The LASERs are a national program of evening gatherings that bring artists and scientists together for informal presentations and conversation with an audience. See the program for the whole series.
Program (the order of the speakers might change):
Stan Shaff (Audium) on "Exploring and expanding the language of space in music composition and performance"
Audium, the only theater of its kind in the world, is a space built specifically for choreographing sound in space... Read more
Lydia Degarrod (California College of the Arts) on "Ethnographic Research and Art Making"
Collaborative art as an ethnographic tool for learning about subjective experiences... Read more
- 7:50-8:10: BREAK. Before or after the break, anyone in the audience currently working within the intersections of art and science will have 30 seconds to share their work. Please present your work as a teaser so that those who are interested can seek you out during social time following the event.
Adam Gazzaley (UCSF/ Neuroscience Imaging Center) on "Technology meets Neuroscience - A Vision of the Future of Brain Health"
Enhancing brain function and cognition in both the healthy and impaired... Read more
Lauren Baines (Choreographer) on "Embodied Knowledge: Mirror Neurons, Kinesthetic Empathy, and What Site Dance Can Show Us"
Developments in neuroscience have demonstrated that our movements in space are not relegated solely to the sphere of action.... Read more
- Discussions, networking
You can mingle with the speakers and the audience
- Lauren Baines is a California-based choreographer, performer, and scholar, who possesses diverse arts management and curation experience. She holds a MFA in Dance from Mills College and a BA and BS from Santa Clara University (triple majoring in Theatre Arts (dance emphasis), Art History, and Psychology). Baines received the Leigh Weimers Emerging Artist Award in 2013 and has been awarded several other grants and residencies both locally and internationally. She has shown work at Dance Mission Theatre, ZERO1 Garage, Montalvo Arts Center, de Saisset Museum, LEVYdance Salon, subZERO Festival, Anne & Mark's Art Party, and in New York festivals. She recently returned from presenting a paper at the Society of Dance History Scholars and Congress on Research in Dance joint conference in Athens, Greece. Baines currently works as an arts consultant and educator for several Bay Area organizations, volunteers on the de Saisset Museum Enhancement Board and genARTS Silicon Valley's Steering Committee, and is producing her dance work throughout the area.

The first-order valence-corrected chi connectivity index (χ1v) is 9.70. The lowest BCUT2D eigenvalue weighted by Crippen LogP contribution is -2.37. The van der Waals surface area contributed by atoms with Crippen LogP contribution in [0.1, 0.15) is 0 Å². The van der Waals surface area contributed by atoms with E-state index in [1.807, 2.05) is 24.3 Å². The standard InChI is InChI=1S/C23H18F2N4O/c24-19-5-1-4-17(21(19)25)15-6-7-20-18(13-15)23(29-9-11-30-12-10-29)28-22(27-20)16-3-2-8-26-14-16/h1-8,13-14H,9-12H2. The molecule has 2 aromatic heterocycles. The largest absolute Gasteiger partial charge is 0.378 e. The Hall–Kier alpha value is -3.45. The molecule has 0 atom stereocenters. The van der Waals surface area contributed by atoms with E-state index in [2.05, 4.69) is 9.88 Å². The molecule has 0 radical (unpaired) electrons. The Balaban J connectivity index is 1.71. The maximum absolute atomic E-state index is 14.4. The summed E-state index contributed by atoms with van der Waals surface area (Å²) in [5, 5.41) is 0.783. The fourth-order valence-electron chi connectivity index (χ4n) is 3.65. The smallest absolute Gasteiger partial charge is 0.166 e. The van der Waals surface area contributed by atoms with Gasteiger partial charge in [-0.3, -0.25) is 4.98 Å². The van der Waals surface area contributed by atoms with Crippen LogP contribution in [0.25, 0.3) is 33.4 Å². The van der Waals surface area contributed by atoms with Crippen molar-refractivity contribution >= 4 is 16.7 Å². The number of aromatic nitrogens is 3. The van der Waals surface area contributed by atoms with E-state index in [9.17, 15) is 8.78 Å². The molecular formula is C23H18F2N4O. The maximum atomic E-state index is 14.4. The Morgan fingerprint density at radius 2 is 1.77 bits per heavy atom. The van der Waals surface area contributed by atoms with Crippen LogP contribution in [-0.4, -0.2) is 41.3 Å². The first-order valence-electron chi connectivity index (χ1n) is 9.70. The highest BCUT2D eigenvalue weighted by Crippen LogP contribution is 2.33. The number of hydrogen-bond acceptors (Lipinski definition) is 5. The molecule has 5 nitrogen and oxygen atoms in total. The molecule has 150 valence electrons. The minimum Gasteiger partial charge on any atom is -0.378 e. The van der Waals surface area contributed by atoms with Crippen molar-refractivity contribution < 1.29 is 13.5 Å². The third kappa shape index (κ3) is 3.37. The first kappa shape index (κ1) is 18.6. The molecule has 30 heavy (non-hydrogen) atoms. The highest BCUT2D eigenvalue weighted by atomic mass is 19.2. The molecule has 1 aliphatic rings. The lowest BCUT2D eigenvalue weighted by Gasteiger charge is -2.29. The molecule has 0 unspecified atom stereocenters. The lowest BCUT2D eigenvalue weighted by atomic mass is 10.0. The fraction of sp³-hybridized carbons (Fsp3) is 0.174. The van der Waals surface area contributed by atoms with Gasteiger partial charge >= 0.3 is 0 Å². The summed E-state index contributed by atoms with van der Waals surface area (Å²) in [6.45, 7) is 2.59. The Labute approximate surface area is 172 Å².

- Lydia Degarrod, who teaches Critical Studies and Diversity Studies at the California College of the Arts, is both a visual artist and a cultural anthropologist who creates installations that blur the line between ethnography and art in order to convey experiences of extraordinary nature and address issues of social justice. Her latest work, Geographies of the Imagination, explored the inner images of exile. As a cultural anthropologist, she has conducted research and published on shamanism and dream interpretation among the Mapuche, one of the native peoples of Chile, and also studied popular cultures among urban Chileans. As a visual artist, Lydia has exhibited nationally and internationally. She has received awards for her work from the Wing Luke Memorial Museum of Art, Saint John's University, and the Ministry of Culture of Chile. She has been an artist in residence at California State University at Chico, de Young Museum of Art, and the Center for Art and Public Life at California College of the Arts. She has taught at Occidental College, Bowdoin College, and the University of California at Santa Cruz.
- Adam Gazzalay (UCSF/ Neuroscience Imaging Center) is Professor in Neurology, Physiology and Psychiatry at the UC San Francisco, the Founding Director of the Neuroscience Imaging Center, and Director of the Gazzaley Lab, a cognitive neuroscience laboratory that he established in 2005 focused on studying the neural mechanisms of memory, attention and perception. A major accomplishment of his research has been to expand our understanding of alterations in the aging brain that lead to cognitive decline. He obtained an M.D. and a Ph.D. in Neuroscience at the Mount Sinai School of Medicine in New York, completed clinical residency in Neurology at the University of Pennsylvania, and postdoctoral training in cognitive neuroscience at UC Berkeley. Dr. Gazzaley is co-founder and Chief Science Advisor of Akili Interactive, a company developing therapeutic video games, and is also a co-founder and Chief Scientist of JAZZ Venture Partners, a venture capital firm investing in experiential technology to improve human performance. Additionally, he is a scientific advisor for over a dozen technology companies including Apple, GE and Nielsen. Dr. Gazzaley has filed multiple patents for his inventions, authored over 100 scientific articles, and delivered almost 500 invited presentations around the world. His research and perspectives have been consistently profiled in high-impact media. He wrote and hosted the nationally televised, PBS special "The Distracted Mind with Dr. Adam Gazzaley". Dr. Gazzaley has won a number of awards throughout his career, including the Krieg Cortical Scholar Award (1997), Morris Bender Award in Clinical Neurology (1998),Laird Cermak Award (2005), Pfizer/AFAR Innovations in Aging Award (2005), Ellison Foundation New Scholar Award in Aging (2006), Harold Brenner Pepinsky Early Career Award in Neurobehavioral Science (2012), and the 2015 Society for Neuroscience - Science Educator Award.